o Appropriate communications channels will be established between o Appropriate communications channels will be established between
the customer service and operations groups from both AD's to the customer service and operations groups from both AD's to
facilitate information sharing related to diagnostic facilitate information sharing related to diagnostic
troubleshooting. troubleshooting.
o A default resolution period may be considered to resolve open o A default resolution period may be considered to resolve open
issues. Alternately, mutually acceptable resolution periods issues. Alternately, mutually acceptable resolution periods could
could be established depending on the severity of the be established depending on the severity of the identified
identified trouble. trouble.
6. Security Considerations 6. Security Considerations
From a security perspective, normal security procedures are expected From a security perspective, normal security procedures are expected
to be followed by each AD to facilitate multicast delivery to to be followed by each AD to facilitate multicast delivery to
registered and authenticated end users. Additionally: registered and authenticated end users. Additionally:
o Encryption - Peering point links may be encrypted per agreement o Encryption - Peering point links may be encrypted per agreement
for multicast delivery. for multicast delivery.
o Security Breach Mitigation Plan - In the event of a security o Security Breach Mitigation Plan - In the event of a security
breach, the two AD's are expected to have a mitigation plan for breach, the two AD's are expected to have a mitigation plan for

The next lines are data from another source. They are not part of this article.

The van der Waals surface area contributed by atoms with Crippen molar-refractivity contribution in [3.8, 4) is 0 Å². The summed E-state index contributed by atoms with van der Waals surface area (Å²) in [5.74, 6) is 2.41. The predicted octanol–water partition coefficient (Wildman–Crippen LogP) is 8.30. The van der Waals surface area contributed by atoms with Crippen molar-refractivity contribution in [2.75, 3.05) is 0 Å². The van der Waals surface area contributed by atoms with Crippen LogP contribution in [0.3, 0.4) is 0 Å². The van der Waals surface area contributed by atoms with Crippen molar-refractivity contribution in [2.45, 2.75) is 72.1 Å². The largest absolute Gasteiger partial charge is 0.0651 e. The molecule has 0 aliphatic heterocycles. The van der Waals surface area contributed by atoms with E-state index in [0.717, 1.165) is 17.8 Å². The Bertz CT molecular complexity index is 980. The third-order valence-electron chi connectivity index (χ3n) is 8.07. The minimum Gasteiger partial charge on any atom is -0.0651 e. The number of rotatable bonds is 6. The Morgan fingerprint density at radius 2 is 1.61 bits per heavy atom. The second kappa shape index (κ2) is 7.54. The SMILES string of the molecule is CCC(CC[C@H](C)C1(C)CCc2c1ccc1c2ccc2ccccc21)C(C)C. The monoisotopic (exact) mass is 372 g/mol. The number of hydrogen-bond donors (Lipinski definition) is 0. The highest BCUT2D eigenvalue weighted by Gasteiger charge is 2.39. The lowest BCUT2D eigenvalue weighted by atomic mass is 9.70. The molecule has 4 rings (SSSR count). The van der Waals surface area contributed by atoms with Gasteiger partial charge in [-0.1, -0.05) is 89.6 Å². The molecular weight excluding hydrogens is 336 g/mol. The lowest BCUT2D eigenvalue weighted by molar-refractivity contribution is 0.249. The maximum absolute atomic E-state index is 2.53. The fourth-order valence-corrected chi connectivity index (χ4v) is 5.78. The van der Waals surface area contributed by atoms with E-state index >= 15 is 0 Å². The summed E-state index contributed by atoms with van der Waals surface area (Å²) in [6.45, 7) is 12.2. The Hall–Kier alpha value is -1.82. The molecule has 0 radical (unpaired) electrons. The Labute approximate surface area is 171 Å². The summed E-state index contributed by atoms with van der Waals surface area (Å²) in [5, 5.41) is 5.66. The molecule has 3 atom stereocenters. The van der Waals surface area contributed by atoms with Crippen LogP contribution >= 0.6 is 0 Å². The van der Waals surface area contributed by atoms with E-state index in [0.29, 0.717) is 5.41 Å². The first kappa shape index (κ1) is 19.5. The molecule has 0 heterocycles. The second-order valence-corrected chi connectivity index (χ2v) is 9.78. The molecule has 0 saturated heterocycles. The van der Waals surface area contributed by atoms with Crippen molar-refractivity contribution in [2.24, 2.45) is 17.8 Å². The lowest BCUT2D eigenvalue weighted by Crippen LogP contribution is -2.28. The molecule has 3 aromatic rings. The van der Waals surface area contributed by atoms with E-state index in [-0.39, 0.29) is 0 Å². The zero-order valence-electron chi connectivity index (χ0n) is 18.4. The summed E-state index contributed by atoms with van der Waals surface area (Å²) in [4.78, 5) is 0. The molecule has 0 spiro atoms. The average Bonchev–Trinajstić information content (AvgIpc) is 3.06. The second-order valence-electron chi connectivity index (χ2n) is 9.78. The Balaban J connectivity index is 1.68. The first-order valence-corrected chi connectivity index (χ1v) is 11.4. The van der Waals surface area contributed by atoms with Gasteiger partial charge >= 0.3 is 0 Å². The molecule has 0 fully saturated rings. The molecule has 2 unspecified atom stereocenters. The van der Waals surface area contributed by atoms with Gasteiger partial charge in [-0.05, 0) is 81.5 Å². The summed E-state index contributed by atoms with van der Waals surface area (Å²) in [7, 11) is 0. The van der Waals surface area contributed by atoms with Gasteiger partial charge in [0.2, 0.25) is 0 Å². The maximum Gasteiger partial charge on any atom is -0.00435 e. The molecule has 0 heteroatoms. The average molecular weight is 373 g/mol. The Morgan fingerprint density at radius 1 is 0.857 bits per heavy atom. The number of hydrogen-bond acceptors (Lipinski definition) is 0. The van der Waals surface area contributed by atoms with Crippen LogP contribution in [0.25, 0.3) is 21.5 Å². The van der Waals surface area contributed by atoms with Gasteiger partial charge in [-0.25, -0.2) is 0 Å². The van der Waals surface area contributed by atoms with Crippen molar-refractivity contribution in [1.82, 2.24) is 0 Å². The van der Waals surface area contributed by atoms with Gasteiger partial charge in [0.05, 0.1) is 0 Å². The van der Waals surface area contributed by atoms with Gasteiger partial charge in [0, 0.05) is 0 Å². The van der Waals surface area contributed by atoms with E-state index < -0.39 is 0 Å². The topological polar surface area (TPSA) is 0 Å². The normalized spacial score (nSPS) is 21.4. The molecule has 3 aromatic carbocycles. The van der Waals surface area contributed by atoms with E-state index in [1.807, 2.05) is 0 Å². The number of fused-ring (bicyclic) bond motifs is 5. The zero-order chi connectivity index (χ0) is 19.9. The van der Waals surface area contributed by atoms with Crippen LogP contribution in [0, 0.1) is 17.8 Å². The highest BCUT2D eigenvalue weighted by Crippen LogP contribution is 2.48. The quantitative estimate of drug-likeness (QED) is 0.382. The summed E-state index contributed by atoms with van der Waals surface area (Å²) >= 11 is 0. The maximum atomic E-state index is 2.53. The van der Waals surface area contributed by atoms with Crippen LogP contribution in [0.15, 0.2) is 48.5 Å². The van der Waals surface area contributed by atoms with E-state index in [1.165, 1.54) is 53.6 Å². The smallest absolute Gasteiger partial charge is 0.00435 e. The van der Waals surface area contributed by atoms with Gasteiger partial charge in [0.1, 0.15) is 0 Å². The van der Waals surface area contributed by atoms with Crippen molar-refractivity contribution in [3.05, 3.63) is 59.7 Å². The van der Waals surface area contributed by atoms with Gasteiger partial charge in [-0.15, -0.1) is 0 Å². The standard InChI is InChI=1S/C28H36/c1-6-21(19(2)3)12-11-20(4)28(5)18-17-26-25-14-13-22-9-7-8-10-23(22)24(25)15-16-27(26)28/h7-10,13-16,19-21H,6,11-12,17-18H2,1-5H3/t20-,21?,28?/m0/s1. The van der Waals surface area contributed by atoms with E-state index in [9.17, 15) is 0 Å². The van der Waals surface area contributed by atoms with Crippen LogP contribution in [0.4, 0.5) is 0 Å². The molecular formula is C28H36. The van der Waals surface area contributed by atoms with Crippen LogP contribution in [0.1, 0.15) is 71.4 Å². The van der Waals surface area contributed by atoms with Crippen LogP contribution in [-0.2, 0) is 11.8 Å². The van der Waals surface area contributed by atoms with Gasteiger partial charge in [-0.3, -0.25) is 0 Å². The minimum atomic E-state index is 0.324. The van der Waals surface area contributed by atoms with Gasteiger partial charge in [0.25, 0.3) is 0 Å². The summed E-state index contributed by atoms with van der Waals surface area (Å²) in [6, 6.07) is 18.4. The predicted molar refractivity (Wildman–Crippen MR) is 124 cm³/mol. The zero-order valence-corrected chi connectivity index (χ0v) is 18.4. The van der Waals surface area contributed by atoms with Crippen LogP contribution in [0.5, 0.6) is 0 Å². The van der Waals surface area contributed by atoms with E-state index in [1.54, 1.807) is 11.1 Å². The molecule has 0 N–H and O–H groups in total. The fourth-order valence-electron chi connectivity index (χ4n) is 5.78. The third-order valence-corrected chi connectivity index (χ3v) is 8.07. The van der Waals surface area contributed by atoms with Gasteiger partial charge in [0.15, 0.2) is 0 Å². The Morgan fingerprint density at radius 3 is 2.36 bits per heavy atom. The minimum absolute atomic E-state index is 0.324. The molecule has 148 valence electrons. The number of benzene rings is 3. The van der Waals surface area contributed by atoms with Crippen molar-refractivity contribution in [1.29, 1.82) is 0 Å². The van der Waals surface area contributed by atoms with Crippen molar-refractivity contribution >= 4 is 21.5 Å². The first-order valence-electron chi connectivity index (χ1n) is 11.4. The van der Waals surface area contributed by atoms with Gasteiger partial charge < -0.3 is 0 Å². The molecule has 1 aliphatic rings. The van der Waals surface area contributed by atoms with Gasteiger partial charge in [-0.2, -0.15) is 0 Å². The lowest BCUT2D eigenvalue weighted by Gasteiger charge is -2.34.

shutting down the peering point and directing multicast traffic shutting down the peering point and directing multicast traffic
over alternative peering points. It is also expected that over alternative peering points. It is also expected that
appropriate information will be shared for the purpose of appropriate information will be shared for the purpose of securing
securing the identified breach. the identified breach.
DRM and Application Accounting, Authorization and Authentication DRM and Application Accounting, Authorization and Authentication
should be the responsibility of the multicast application source should be the responsibility of the multicast application source
provider and/or AD-1. AD-1 needs to work out the appropriate
IETF I-D Multicast Across Inter-Domain Peering Points September 2017
provider and/or AD-1. AD-1 needs to work out the appropriate
agreements with the source provider. agreements with the source provider.
Network has no DRM responsibilities, but might have authentication Network has no DRM responsibilities, but might have authentication
and authorization obligations. These though are consistent with and authorization obligations. These though are consistent with
normal operations of a CDN to insure end user reliability, security normal operations of a CDN to insure end user reliability, security
and network security. and network security.
AD-1 and AD-2 should have mechanisms in place to ensure proper AD-1 and AD-2 should have mechanisms in place to ensure proper
accounting for the volume of bytes delivered through the peering accounting for the volume of bytes delivered through the peering
point and separately the number of bytes delivered to EUs. For point and separately the number of bytes delivered to EUs. For
example, [BCP38] style filtering could be deployed by both AD's to example, [BCP38] style filtering could be deployed by both AD's to
ensure that only legitimately sourced multicast content is exchanged ensure that only legitimately sourced multicast content is exchanged
between them. between them.
Authentication and authorization of EU to receive multicast content Authentication and authorization of EU to receive multicast content
is done at the application layer between the client application and is done at the application layer between the client application and
the source. This may involve some kind of token authentication and the source. This may involve some kind of token authentication and